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Eplasty. 2013;13:e5. Epub 2013 Jan 24.

Comparative study of antibacterial effects and bacterial retentivity of wound dressings.

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  • 1Department of Plastic Surgery, Osaka University Graduate School of Medicine.

Abstract

OBJECTIVES:

We are often confused on selecting a suitable wound dressing for the treatment of infected wounds from huge number of available wound dressings. Then, to help clinicians easily select a wound dressing, we compared the antibacterial effects and bacterial retentivity (ie, potency of keeping absorbed bacteria inside wound dressings and preventing them from leaking out) of wound dressings.

METHODS:

Five wound dressings with antibacterial constituents were compared to research antibacterial effects against nonpathogenic Escherichia coli using an in vitro model. The 5 other wound dressings with no antibacterial constituent were compared to research bacterial retentivity. The relative amount of E coli was determined using cell proliferation reagent WST-1 (11644807001, Roche Applied Science, United States) with time.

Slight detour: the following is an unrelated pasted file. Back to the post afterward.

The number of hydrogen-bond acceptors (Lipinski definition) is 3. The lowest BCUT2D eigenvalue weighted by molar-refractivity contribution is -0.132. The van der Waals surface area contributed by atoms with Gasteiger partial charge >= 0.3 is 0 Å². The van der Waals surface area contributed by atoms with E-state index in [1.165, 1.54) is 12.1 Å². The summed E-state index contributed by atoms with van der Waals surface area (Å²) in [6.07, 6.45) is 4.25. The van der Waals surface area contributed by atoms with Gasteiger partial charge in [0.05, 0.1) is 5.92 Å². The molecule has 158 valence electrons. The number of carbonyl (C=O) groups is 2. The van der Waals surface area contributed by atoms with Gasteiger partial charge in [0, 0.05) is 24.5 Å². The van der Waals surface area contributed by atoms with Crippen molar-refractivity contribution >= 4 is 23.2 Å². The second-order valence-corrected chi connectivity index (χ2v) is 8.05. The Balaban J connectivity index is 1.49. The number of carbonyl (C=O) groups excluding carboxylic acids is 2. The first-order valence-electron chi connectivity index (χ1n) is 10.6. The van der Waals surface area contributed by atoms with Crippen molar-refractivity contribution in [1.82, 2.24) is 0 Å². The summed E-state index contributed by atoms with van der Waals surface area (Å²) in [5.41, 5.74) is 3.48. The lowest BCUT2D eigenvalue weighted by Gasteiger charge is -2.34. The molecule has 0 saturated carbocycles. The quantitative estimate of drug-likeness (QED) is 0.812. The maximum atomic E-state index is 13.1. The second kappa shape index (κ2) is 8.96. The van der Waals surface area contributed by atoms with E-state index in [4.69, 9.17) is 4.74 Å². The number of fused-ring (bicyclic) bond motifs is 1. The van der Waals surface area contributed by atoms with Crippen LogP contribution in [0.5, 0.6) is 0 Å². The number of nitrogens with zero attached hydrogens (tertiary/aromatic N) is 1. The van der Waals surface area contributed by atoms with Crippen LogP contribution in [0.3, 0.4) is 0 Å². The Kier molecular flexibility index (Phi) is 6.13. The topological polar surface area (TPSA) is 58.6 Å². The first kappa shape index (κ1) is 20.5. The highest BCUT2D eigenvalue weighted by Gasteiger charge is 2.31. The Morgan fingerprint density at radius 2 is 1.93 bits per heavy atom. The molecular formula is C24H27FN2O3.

RESULTS:

The results have shown that the antibacterial effects and bacterial retentivity differed among various wound dressings. Silver ions quickly exerted a very strong antibacterial effect, and hydrofibers had a high potency of bacterial retentivity by gelling the absorbed bacteria in wound dressings.

CONCLUSIONS:

The present study indicated the differences of antibacterial strength, time of onset and duration of the antibacterial effect, and bacterial retentivity between each wound dressing. Clinicians should use appropriate wound dressings according the wound condition in consideration of the different characteristics of wound dressings. The present results are helpful for clinicians to select appropriate wound dressing.

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